The first panel—moderated by American Prospect editor Harold Meyerson, who has written extensively about new strategies for organizing around economic justice at the city level—explored how leaders in city and state government are advancing the community wealth building agenda:
Mayor Lovely Warren of Rochester, New York, detailed how her city is responding with a program to tackle the challenges of deindustrialization, poverty, and disinvestment with a comprehensive, place-based, and collaborative program of inclusive development, including a new initiative to kickstart the creation of worker cooperatives building off of the procurement opportunities presented by large area anchor institutions. (The Democracy Collaborative has been engaged by the City of Rochester to help develop this initiative.) Speaker Carl Heastie of the New York State Assembly spoke to the tremendous success with New York City's pilot effort to support worker cooperative development, and pledged his support for expanded, state-level funding for such efforts. While he underscored the need to robustly fund public education, he insisted that education alone would not solve the problems facing New York's low-income communities—comprehensive efforts to attack poverty and build a more inclusive economy are also needed to truly create opportunity in disinvested neighborhoods.
Left to right, Harold Meyerson; Mayor Lovely Warren, Rochester; Carl Heastie, Speaker, NYS Assembly; Baye Adofo-Wilson, Deputy Mayor for Economic and Housing Development, Newark; Mayor Paul Soglin, Madison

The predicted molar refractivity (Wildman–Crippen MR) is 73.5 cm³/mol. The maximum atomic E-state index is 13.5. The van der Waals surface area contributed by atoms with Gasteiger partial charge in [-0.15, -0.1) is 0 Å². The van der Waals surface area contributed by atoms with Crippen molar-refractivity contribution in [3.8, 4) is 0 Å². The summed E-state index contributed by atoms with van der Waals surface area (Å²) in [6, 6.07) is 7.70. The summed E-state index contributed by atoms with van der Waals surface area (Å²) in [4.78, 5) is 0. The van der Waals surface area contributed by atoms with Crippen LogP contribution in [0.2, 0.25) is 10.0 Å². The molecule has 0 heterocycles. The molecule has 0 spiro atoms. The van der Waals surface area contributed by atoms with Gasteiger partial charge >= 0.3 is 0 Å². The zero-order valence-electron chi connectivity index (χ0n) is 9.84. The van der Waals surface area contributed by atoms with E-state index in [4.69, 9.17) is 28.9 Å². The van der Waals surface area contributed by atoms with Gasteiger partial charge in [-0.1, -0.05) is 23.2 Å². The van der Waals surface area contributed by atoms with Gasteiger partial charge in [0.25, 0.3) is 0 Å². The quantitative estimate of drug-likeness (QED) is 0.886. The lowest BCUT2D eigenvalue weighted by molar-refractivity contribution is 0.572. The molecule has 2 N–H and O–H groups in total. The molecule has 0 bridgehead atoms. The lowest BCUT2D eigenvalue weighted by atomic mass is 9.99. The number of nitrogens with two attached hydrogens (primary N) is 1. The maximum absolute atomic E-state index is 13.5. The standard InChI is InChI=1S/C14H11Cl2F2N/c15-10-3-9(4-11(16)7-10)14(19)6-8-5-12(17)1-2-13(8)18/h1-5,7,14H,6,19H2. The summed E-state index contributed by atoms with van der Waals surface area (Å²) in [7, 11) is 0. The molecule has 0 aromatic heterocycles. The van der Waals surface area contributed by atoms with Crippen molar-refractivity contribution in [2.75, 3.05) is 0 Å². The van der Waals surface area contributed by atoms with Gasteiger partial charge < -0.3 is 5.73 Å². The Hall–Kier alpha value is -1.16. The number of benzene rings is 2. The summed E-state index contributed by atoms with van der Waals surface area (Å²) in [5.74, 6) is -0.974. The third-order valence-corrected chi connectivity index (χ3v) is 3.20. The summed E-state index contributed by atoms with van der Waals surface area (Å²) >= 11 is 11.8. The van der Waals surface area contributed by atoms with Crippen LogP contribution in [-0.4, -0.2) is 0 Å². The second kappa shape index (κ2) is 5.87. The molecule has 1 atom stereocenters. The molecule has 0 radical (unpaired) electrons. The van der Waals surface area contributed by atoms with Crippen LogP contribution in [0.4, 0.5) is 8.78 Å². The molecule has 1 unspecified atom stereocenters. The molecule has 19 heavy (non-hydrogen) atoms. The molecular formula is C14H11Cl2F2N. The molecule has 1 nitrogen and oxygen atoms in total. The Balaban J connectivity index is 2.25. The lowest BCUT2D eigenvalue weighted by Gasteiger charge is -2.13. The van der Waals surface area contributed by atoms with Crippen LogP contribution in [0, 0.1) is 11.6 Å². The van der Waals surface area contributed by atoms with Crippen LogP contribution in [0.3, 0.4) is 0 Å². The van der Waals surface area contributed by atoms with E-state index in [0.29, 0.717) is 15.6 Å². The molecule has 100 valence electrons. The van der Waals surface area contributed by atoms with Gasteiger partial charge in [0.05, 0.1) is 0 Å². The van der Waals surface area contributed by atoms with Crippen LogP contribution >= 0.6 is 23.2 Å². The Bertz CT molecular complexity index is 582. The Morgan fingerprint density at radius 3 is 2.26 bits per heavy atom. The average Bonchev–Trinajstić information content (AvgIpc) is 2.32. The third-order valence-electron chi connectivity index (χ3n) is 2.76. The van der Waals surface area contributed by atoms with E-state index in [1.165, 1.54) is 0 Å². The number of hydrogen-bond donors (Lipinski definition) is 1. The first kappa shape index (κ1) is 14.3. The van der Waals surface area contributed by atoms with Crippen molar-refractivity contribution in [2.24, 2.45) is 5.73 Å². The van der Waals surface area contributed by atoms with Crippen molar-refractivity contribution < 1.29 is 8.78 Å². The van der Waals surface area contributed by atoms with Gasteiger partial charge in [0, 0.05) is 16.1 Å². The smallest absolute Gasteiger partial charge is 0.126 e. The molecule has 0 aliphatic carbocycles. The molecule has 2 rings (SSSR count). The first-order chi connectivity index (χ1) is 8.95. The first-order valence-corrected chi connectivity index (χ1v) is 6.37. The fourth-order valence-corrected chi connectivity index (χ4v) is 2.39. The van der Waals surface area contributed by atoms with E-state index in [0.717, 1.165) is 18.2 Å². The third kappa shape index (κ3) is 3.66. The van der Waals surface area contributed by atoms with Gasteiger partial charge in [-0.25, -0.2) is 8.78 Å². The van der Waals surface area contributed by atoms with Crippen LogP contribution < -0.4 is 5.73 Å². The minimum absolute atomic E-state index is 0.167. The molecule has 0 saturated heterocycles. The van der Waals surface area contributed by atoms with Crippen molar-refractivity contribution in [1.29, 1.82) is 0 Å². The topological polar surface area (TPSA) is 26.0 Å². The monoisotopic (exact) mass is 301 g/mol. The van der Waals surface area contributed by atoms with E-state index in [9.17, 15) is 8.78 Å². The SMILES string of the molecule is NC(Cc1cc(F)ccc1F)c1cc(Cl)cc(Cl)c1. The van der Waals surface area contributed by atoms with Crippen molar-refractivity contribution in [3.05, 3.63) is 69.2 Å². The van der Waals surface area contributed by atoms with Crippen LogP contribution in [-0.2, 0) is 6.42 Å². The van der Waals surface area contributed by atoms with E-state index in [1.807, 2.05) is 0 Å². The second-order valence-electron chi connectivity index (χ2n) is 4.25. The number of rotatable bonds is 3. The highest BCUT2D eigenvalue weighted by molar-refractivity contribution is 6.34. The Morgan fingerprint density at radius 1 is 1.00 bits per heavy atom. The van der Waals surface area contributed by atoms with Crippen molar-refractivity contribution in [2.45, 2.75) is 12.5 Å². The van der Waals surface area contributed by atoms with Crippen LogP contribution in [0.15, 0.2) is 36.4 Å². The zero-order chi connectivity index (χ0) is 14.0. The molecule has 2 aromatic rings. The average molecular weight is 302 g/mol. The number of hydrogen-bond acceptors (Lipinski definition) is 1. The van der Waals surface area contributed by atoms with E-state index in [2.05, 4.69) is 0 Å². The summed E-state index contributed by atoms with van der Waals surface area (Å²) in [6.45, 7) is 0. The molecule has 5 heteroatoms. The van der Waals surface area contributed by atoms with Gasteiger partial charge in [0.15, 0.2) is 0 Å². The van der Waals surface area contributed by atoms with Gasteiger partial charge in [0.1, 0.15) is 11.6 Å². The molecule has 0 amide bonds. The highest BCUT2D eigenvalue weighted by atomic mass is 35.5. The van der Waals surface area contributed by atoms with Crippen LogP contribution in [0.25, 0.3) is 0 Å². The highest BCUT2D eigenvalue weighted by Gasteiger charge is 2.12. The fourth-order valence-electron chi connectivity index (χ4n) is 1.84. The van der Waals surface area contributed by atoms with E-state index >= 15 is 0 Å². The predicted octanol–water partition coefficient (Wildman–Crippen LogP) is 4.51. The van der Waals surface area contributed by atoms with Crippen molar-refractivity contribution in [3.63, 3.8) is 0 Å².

This focus on a economic development strategy that includes the excluded was echoed by Newark Deputy Mayor Baye Adofo-Wilson, who spoke about the transformations and reorientations taking place under the leadership of the city's new Mayor, Ras Baraka, whose campaign emphasized the need for bottom-up reconstruction of economic opportunity in the city's hardest hit neighborhoods. Adofo-Wilson emphasized the strategic role that large nonprofit anchor institutions can and should play in this process, reminding the audience that since these nonprofit universities & hospitals do not pay many taxes, they have an obligation to the public to be at the table as a part of coordinated and collaborative efforts to create good local jobs. Mayor Paul Soglin of Madison, Wisconsin—where a $3 million committment to inclusive worker cooperative development has been made—underscored the importance of an alternative framework that reorients public resources towards meeting key human needs, not towards the requirements of private wealth accumulation. This, for Soglin, requires a real break with some of the received wisdom of traditional economic development—emphatically instructing the audience "don't chase smokestacks!" He also reminded the gathering that such a reorientation can't just live within top executive leadership—without an economic development staff that's fully aligned with and invested in the community wealth building mission, no real progress will be possible.